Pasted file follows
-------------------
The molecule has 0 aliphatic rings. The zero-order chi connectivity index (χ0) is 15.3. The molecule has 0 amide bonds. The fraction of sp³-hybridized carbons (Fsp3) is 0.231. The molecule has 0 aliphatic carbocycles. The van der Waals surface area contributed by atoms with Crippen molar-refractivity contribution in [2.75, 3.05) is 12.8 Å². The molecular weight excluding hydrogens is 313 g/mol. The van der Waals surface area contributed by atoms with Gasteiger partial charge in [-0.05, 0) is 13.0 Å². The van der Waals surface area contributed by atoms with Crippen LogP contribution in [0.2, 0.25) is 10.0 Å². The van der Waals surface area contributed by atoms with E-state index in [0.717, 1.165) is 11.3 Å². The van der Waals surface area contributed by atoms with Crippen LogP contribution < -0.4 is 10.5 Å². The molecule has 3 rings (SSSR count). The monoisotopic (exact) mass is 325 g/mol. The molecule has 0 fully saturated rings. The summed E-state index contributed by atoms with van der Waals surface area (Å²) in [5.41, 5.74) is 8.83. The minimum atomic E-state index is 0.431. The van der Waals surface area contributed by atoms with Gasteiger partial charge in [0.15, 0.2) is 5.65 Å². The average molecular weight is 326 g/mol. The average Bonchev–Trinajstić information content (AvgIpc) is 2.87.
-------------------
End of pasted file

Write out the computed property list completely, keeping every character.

The molecule has 0 aliphatic rings. The zero-order chi connectivity index (χ0) is 15.3. The molecule has 0 amide bonds. The fraction of sp³-hybridized carbons (Fsp3) is 0.231. The molecule has 0 aliphatic carbocycles. The van der Waals surface area contributed by atoms with Crippen molar-refractivity contribution in [2.75, 3.05) is 12.8 Å². The molecular weight excluding hydrogens is 313 g/mol. The van der Waals surface area contributed by atoms with Gasteiger partial charge in [-0.05, 0) is 13.0 Å². The van der Waals surface area contributed by atoms with Crippen LogP contribution in [0.2, 0.25) is 10.0 Å². The van der Waals surface area contributed by atoms with E-state index in [0.717, 1.165) is 11.3 Å². The van der Waals surface area contributed by atoms with Crippen LogP contribution < -0.4 is 10.5 Å². The molecule has 3 rings (SSSR count). The monoisotopic (exact) mass is 325 g/mol. The molecule has 0 fully saturated rings. The summed E-state index contributed by atoms with van der Waals surface area (Å²) in [5.41, 5.74) is 8.83. The minimum atomic E-state index is 0.431. The van der Waals surface area contributed by atoms with Gasteiger partial charge in [0.15, 0.2) is 5.65 Å². The average molecular weight is 326 g/mol. The average Bonchev–Trinajstić information content (AvgIpc) is 2.87.